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Wednesday, November 28, 2007

Why The Sharp Appreciation Of Kenyan Shilling Is Not Good News For Christmas

Kenyans in the Diasporas will have to dig deeper into their pockets for Christmas presents, but there is a possible solution.

There are conflicting reasons as to why the Kenyan shilling has appreciated so dramatically over the last few days. There are those who believe that this latest development cannot be de-linked from the forthcoming mother of all general elections scheduled for 27th December, and that some of our politicians are bringing in huge sums of money from secret accounts abroad to finance the last push of the political campaigns.

Whatever the reasons, a strong shilling has so far not benefited the vast majority of Kenyans because rather than prices going down, they have been going up. Not to mention the fact that thousands of jobs have been lost in the horticultural industry and other sectors that heavily relies on exports for their earnings.

Now there is further concern amongst Kenyans in the Diaspora as they contemplate sending gifts home to their loved ones this Christmas. The painful thing is that they will have to dig deeper into their pockets. Estimates show that for every $100 in gifts sent home, the recipients will be losing up to Kshs 400 when compared to the rate just last week.

Fortunately there are certain options currently in the market that will help a great deal to cushion Kenyans on both sides of this Christmas equation—namely those receiving gifts and those sending them.

This is the rather innovative service offered by Mama Mikes that allows for secure and timely delivery of gifts to any remote corner of Kenya. The fee charged for the service is reasonable o that it beats other much more expensive and less reliable options that Kenyans have been using to send Christmas cheer home (like sending friends who are returning home to vote.)

The truth is that times are hard for most Kenyans at home and those who have not been to Kenya for the last couple of years will not be in a position to appreciate just how bad things really are for so many of their previously prosperous Kenyans.

Mercifully during this season of goodwill and gift-giving, there is a chance to bring a smile of remembrance and good cheer to somebody back home.

The Mama Mikes site makes it possible to accomplish this very securely.

2 comments:

Alex said...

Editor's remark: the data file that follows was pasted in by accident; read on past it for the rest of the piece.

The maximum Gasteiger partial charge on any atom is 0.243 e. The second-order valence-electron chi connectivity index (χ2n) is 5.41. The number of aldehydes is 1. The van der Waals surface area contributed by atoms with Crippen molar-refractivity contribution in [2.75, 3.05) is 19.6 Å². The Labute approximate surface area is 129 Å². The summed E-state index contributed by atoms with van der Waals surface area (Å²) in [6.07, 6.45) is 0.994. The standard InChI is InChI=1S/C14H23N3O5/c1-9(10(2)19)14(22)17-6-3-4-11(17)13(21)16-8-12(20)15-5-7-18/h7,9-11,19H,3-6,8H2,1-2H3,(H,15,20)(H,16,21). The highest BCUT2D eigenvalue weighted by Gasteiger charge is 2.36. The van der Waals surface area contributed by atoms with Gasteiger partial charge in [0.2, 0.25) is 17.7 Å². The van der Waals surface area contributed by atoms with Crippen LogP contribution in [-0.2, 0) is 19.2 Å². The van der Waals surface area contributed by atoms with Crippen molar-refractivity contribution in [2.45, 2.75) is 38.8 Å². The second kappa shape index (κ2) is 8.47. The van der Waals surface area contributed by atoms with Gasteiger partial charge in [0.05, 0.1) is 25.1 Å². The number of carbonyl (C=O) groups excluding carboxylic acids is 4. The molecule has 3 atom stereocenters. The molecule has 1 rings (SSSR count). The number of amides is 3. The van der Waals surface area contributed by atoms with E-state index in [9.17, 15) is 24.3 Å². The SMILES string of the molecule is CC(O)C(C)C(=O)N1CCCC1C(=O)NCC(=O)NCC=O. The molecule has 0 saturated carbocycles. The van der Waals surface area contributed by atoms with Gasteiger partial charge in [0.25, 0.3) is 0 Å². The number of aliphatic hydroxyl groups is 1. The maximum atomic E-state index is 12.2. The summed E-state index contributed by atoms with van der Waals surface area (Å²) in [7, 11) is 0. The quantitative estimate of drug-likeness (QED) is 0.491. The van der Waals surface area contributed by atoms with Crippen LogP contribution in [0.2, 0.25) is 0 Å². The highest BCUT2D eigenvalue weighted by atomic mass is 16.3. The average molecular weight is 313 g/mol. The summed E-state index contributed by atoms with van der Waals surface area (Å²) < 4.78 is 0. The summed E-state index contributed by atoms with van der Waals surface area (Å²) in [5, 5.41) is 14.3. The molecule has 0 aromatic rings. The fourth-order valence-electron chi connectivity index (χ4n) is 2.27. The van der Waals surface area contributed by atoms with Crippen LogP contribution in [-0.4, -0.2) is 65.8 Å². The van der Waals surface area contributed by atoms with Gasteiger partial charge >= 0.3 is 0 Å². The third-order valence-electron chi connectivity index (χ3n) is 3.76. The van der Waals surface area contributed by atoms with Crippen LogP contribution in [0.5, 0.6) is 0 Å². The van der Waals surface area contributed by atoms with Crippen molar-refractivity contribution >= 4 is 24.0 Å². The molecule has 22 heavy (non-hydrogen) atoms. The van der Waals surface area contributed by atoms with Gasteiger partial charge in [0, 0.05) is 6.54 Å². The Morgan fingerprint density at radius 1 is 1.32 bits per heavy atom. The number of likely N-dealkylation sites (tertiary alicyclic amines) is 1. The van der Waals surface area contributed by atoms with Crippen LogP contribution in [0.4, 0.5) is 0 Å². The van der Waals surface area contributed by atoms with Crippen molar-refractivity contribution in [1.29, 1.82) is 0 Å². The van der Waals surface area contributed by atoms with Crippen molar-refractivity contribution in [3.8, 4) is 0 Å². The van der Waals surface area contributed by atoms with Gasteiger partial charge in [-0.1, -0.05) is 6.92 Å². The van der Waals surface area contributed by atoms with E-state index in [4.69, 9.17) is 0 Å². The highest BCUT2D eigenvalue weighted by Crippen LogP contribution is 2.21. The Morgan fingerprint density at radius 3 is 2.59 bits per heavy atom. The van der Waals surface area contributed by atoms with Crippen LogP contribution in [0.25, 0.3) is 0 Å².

Yes the ksh has been exhibiting quite some funny trend the last few days. Only Yesterday, it hit a 10 year low of 60 to the USD. I will not comment on if this is because of campaign 'dollars' being brougt back because I do not have enough facts about that. what I do know is that there is also anticipation of bigger supply of the green money in the market especially with the conslusion of the Telkom sale to France Telkom, the looming Safaricom IPO where there are all indications that Kenyans in the diaspora and will send money to participate in.

On an aggregate basis however, I think a strong shilling is good for Kenyans because we are a net importing economy. (You in the dispora would want it the other way for the sake of the 'gifts and handouts you send home' to have a bigger percieved value.)

I agree that the strengthening of the shilling is not reflected on the prices on shelves of the supermarkets, at the fuel pumps, kiosks etc. I hope it will soon. but that would not me wish for a weaker currency.

Something to note is that the USD is basically loosing ground on almost all major currencies. infact several countries, especially in the middle east, have long discarded the dollar as their reserve currency. Economic explanations to this are many, up to and including the emergence of the far east economies in the recent past to almost eclipsing the one of the USA one.

And Chris, life is not as terrible as you put here in Kenya. such statements like "The truth is that times are hard for most Kenyans at home and those who have not been to Kenya for the last couple of years will not be in a position to appreciate just how bad things really are for so many of their previously prosperous Kenyans." are unfounded.The truth is that there has been improvements in the life of Kenya in the last few years. However, alot remains to be done and we can achieve more. we should not overlook that potential by concentrating to much on the what we have already achieved. we need to take a quantum leap.

Additionally, I would like to assure you that no job losses have happened in the horticultural industry that are attributable to the strong shilling... I am deep into this industry and yes there is a very big dilution of earnings and profits due to the strong currency but we are more concerned big campaign to abondon our products by the EU and American markets on pretext of the air miles covered hence contribution to global warming due to carbon emmission.

Anonymous said...

Chris,
Thanks for mentioning this issue.

Nwiri at Nation wrote about the shilling.
While we take into account what he wrote- and you can pull it here, there is a very important area not being mentioned. That an Odinga Administration, which looks certain is forcing the looters to call back funds back to Kenya. Odinga, strong and brave as he is will go after those who still stash their ill gotten wealth out of the country.The arguement is that "bwana, cant you see that I brought it back?"
Very interesting.
The general elections are the main explanation for the appreciating shilling. Too much inflow, including that related to observors, Equity Bank, Telcom, and as mentioned above, frightened looters

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